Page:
As the mounting Occupy Wall Street protests are showing up in cities across the country, many things are being reported, save for some statistical details. Over the past few weeks , the coverage of OWS has trended either to the organized groups and their signs, or the images of conflict and unrest. What scant attention the true thrust of the movement has garnered is often spent fulminating over the disjointed message coming out of the rallies. Evidence of this is found in those debating if there conflict with the previous Tea Party rallies, or if there is, indeed, overlap in the messages from the groups.
What has not been analyzed, however, is exactly who is falling under the respective banners of the 99% and the 1%. Assumptions are that the larger number includes the workforce, the economically downtrodden, and basically anyone categorized as less-than-affluent. In contrast, the miniscule number is thought to be the dominion of the hyper-elites. There is an inevitable blurring of those lines, however, smudged further by the arrival of support from those who often are regarded as being among the upper crust – namely celebrities.
This itself is not problematic, but it does breed confusion. For instance, can Kanye West really align himself with the 99% while wearing $3,000 jeans? One of the biggest advocates of these rallies has been Russell Simmons, best-selling author of “Super Rich: A Guide To Having It All”. How is his message interpreted by those railing against banks, when he is the credit line force behind The Rush Card?
Distancing from those celebrity optics, we finally have a news source digging into the statistics, and the numbers are, in fact, not only surprising but sobering. CNN Money has looked into the financials, and what they reveal is that the upper 1% is not strictly the realm of the pampered palatial-dwelling aesthetes and G6-riding moguls. In fact, a relatively small number of these financial titans actually occupy addresses or offices in or around Wall Street. Most surprising, however, is what actually constitutes that arena described as “The Top 1%”. According to federal tax figures the amounts may be surprisingly lower than most expect:
Collectively, their adjusted gross income was $1.3 trillion. And while $343,927 was the minimum AGI to be included, on average, Top 1-percenters made $960,000.
But the income threshold for this exclusive group changes every year, largely with the performance of the stock market, experts said.
Notably, that gross income is woefully shy of the annual debt figure this nation is currently incurring. And I am certain that a majority of those taking to the streets would be surprised to learn that the upper crust, those receiving the bulk of contempt, on average take in less than $1 million year, and somebody could make less than $350K in order to enter this elite club. When stars like Susan Sarandon and Mark Ruffalo earn multiples over that figure with a solitary film appearance, it sheds new light on the debate. And this is a threshold that has been lowered in the past few years; with the economy foundering it now takes less money to “ascend” into this 1% stratum.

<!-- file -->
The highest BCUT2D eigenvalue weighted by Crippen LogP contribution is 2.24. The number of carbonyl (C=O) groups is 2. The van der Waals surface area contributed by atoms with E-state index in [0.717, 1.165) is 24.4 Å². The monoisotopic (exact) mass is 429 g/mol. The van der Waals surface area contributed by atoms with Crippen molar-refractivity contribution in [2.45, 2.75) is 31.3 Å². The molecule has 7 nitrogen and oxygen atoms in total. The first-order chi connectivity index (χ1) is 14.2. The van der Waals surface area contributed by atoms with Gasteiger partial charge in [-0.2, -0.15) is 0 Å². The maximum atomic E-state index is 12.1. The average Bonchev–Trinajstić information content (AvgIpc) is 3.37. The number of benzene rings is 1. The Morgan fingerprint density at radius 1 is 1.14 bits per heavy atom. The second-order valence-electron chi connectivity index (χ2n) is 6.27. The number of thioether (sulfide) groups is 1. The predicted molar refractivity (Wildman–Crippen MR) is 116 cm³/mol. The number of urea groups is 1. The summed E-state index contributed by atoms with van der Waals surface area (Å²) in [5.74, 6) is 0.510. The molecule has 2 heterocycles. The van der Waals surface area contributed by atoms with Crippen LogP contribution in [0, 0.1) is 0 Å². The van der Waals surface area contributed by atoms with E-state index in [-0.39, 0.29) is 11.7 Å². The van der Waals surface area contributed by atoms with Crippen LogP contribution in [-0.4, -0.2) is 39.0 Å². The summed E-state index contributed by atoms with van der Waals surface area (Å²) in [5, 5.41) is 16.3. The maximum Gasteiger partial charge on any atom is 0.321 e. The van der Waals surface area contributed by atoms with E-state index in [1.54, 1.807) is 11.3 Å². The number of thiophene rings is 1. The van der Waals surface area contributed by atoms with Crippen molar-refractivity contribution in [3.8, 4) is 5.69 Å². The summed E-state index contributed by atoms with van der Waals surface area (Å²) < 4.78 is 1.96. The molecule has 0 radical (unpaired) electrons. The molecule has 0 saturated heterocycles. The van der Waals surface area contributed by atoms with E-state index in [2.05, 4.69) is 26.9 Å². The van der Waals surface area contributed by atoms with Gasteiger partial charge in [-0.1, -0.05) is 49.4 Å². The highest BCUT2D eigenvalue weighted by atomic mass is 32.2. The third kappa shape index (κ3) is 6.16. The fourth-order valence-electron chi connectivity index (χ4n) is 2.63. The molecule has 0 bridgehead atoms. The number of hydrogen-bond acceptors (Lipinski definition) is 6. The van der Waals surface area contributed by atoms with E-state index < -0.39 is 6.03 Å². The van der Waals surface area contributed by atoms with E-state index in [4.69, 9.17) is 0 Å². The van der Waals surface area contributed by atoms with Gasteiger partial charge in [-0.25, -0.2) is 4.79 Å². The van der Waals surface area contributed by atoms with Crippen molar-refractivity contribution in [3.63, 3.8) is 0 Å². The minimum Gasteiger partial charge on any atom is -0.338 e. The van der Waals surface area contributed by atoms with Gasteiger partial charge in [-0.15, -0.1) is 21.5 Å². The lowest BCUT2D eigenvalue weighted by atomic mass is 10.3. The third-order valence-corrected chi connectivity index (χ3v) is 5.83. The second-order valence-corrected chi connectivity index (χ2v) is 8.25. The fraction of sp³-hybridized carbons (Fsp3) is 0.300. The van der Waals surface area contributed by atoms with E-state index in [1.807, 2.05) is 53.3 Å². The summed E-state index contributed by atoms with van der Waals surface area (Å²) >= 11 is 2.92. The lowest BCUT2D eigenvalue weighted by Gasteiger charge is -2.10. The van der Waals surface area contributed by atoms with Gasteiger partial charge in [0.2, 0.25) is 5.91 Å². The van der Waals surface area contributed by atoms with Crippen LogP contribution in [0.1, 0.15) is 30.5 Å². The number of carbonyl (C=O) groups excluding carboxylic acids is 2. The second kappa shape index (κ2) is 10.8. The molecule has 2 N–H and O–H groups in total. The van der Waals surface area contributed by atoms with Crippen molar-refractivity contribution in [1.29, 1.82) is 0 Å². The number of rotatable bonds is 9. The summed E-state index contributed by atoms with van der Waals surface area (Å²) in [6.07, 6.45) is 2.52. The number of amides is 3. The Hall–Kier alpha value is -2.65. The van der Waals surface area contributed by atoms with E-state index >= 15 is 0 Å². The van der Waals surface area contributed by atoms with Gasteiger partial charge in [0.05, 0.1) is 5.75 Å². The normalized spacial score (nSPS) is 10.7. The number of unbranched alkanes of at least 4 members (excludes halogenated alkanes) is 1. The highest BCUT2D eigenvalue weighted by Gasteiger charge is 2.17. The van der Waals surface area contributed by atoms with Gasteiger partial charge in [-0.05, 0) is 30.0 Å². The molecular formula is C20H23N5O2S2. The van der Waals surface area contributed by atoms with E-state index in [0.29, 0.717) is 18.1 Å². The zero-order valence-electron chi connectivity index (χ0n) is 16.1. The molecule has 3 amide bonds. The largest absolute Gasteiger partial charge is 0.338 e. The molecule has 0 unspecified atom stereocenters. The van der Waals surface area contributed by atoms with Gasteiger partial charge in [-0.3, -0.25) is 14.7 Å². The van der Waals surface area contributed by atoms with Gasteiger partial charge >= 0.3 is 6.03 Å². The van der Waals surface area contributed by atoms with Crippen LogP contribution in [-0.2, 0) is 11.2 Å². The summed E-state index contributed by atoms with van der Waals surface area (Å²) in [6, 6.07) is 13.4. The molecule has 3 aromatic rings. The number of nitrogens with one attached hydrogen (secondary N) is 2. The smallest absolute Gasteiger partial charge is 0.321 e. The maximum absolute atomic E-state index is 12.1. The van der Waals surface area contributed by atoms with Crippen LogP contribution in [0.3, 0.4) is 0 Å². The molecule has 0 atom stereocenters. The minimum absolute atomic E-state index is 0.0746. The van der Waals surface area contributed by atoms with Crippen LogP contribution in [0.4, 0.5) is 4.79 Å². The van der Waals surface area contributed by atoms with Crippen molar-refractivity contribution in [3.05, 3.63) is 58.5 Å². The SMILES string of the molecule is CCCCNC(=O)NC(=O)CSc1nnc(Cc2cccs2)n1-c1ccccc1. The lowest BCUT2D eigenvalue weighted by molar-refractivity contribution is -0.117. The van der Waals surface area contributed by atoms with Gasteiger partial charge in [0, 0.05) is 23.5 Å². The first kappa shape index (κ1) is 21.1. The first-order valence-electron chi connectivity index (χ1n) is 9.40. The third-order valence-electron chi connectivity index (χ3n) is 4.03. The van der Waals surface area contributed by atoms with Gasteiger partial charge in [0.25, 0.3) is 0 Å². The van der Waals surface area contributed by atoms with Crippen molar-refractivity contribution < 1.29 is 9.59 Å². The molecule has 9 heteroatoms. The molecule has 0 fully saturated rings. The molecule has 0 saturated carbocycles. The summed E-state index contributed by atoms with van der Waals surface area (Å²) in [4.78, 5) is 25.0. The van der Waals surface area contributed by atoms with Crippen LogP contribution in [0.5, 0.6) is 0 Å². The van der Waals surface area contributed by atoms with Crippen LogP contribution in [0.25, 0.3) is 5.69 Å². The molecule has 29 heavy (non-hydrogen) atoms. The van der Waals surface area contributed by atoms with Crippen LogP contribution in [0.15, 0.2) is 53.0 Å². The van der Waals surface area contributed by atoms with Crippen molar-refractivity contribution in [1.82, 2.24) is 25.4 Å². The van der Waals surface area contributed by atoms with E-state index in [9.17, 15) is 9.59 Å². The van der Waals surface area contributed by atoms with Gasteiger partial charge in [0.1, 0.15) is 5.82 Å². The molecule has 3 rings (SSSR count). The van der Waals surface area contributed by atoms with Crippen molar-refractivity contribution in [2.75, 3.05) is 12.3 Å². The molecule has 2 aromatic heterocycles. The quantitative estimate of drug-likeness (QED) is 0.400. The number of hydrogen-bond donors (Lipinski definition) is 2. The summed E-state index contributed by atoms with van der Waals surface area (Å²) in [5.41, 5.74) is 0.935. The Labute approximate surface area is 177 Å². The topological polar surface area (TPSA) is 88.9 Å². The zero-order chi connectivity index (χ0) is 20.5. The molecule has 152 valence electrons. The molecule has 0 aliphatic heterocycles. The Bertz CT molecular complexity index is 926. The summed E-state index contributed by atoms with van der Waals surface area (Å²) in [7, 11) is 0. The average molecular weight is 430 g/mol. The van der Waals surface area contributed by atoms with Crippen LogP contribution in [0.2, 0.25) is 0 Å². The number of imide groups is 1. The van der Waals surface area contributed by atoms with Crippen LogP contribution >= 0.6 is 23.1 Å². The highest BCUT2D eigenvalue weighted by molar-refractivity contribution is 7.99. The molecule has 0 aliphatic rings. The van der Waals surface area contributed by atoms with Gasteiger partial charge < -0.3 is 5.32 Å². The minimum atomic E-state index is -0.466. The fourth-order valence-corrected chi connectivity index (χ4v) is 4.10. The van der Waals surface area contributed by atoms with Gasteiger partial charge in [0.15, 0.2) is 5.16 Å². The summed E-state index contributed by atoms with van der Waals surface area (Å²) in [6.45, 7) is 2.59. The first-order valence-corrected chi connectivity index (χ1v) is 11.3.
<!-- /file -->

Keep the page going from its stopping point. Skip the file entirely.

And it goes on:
Furthermore, when taking a look at the richest Americans, you note two things about this crowd. First, the list is not choked by those from the financial sector who typify Wall Street avarice. Second, a great deal of those situated at the top come not from entrenched corporate titans, but from relatively new, first or second generation or self-made executives, springing up in just the past few decades. While there are the expected accursed financial giants – Warren Buffet, the Koch brothers, and George Soros – much of the Forbes Top-20 consists of entrepreneurs making their wealth away from Wall Street.
The list of names, while familiar, shows many who have risen to the top with new ideas and unexpected success. You see not only Bill Gates (Microsoft) but Larry Ellison (Oracle), Christie, Jim, and Alice Walton (Wal-Mart), Jeff Bezos (Amazon), Mark Zuckerberg (Facebook), Sergey Brin and Larry Page (Google), as well as Michael Dell (Dell Computers). Rounding out the list is the older yet far-from-financial Mars family, of confectionary fame.
So, does the CNN report undermine or discredit the OWS movement? Of course not. However, it does something that has been in starkly short supply these past few weeks, and that is bringing into focus the actuals behind the touted metrics. It also suggests that the focus of ire may be misdirected on some level. Wall Street may be part of the problem, but just how big of a part seems less obvious.
Brad Slager is a freelance writer who has covered the film industry for years, including the Sundance Film Festival. He is currently a columnist for CHUD.com where he cover marketing behind new film releases.
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